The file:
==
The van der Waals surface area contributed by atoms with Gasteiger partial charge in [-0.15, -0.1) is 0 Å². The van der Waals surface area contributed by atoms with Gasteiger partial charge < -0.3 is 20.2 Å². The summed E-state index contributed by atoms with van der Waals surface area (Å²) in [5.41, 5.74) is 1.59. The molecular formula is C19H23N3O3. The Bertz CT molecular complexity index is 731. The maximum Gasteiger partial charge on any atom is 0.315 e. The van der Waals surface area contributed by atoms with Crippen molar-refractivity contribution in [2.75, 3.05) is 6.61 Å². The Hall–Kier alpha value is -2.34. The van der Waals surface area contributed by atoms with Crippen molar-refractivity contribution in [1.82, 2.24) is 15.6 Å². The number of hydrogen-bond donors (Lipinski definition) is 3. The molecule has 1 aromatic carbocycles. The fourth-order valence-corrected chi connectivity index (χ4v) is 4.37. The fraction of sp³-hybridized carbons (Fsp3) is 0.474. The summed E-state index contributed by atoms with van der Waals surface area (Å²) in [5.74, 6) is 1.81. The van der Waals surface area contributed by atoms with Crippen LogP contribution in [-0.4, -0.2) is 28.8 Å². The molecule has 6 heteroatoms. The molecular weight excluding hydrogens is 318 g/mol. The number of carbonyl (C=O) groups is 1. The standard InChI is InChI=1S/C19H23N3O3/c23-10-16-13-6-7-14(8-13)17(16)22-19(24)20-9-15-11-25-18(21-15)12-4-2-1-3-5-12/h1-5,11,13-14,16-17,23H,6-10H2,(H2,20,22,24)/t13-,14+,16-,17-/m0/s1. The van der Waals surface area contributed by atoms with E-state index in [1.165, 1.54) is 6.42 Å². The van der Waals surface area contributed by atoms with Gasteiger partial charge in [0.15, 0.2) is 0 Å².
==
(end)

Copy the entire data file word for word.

The van der Waals surface area contributed by atoms with Gasteiger partial charge in [-0.15, -0.1) is 0 Å². The van der Waals surface area contributed by atoms with Gasteiger partial charge < -0.3 is 20.2 Å². The summed E-state index contributed by atoms with van der Waals surface area (Å²) in [5.41, 5.74) is 1.59. The molecular formula is C19H23N3O3. The Bertz CT molecular complexity index is 731. The maximum Gasteiger partial charge on any atom is 0.315 e. The van der Waals surface area contributed by atoms with Crippen molar-refractivity contribution in [2.75, 3.05) is 6.61 Å². The Hall–Kier alpha value is -2.34. The van der Waals surface area contributed by atoms with Crippen molar-refractivity contribution in [1.82, 2.24) is 15.6 Å². The number of hydrogen-bond donors (Lipinski definition) is 3. The molecule has 1 aromatic carbocycles. The fourth-order valence-corrected chi connectivity index (χ4v) is 4.37. The fraction of sp³-hybridized carbons (Fsp3) is 0.474. The summed E-state index contributed by atoms with van der Waals surface area (Å²) in [5.74, 6) is 1.81. The van der Waals surface area contributed by atoms with Crippen LogP contribution in [-0.4, -0.2) is 28.8 Å². The molecule has 6 heteroatoms. The molecular weight excluding hydrogens is 318 g/mol. The number of carbonyl (C=O) groups is 1. The standard InChI is InChI=1S/C19H23N3O3/c23-10-16-13-6-7-14(8-13)17(16)22-19(24)20-9-15-11-25-18(21-15)12-4-2-1-3-5-12/h1-5,11,13-14,16-17,23H,6-10H2,(H2,20,22,24)/t13-,14+,16-,17-/m0/s1. The van der Waals surface area contributed by atoms with E-state index in [1.165, 1.54) is 6.42 Å². The van der Waals surface area contributed by atoms with Gasteiger partial charge in [0.15, 0.2) is 0 Å².